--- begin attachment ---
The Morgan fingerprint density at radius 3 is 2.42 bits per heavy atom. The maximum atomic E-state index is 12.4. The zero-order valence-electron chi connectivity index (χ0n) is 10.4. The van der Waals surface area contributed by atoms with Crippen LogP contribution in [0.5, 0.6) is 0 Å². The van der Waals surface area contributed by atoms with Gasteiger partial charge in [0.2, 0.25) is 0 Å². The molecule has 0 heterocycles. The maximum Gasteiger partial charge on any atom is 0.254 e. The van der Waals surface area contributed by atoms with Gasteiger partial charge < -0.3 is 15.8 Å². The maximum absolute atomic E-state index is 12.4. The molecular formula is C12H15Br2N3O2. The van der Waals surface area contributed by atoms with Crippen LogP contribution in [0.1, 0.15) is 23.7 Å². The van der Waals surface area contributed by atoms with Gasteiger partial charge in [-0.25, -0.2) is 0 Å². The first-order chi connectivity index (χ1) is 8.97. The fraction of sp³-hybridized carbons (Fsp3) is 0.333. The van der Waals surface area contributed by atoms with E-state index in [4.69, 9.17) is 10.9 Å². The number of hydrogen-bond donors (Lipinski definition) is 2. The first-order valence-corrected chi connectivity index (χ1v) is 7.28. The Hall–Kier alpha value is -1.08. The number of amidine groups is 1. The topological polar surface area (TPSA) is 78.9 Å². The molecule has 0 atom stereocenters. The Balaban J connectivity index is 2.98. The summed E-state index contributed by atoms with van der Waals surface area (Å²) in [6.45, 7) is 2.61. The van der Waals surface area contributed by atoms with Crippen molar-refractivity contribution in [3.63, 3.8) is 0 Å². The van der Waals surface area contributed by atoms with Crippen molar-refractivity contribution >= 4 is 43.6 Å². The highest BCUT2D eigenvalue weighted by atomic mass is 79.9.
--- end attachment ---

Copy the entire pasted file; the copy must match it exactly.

The Morgan fingerprint density at radius 3 is 2.42 bits per heavy atom. The maximum atomic E-state index is 12.4. The zero-order valence-electron chi connectivity index (χ0n) is 10.4. The van der Waals surface area contributed by atoms with Crippen LogP contribution in [0.5, 0.6) is 0 Å². The van der Waals surface area contributed by atoms with Gasteiger partial charge in [0.2, 0.25) is 0 Å². The molecule has 0 heterocycles. The maximum Gasteiger partial charge on any atom is 0.254 e. The van der Waals surface area contributed by atoms with Gasteiger partial charge < -0.3 is 15.8 Å². The maximum absolute atomic E-state index is 12.4. The molecular formula is C12H15Br2N3O2. The van der Waals surface area contributed by atoms with Crippen LogP contribution in [0.1, 0.15) is 23.7 Å². The van der Waals surface area contributed by atoms with Gasteiger partial charge in [-0.25, -0.2) is 0 Å². The first-order chi connectivity index (χ1) is 8.97. The fraction of sp³-hybridized carbons (Fsp3) is 0.333. The van der Waals surface area contributed by atoms with E-state index in [4.69, 9.17) is 10.9 Å². The number of hydrogen-bond donors (Lipinski definition) is 2. The first-order valence-corrected chi connectivity index (χ1v) is 7.28. The Hall–Kier alpha value is -1.08. The number of amidine groups is 1. The topological polar surface area (TPSA) is 78.9 Å². The molecule has 0 atom stereocenters. The Balaban J connectivity index is 2.98. The summed E-state index contributed by atoms with van der Waals surface area (Å²) in [6.45, 7) is 2.61. The van der Waals surface area contributed by atoms with Crippen molar-refractivity contribution in [3.63, 3.8) is 0 Å². The van der Waals surface area contributed by atoms with Crippen molar-refractivity contribution >= 4 is 43.6 Å². The highest BCUT2D eigenvalue weighted by atomic mass is 79.9.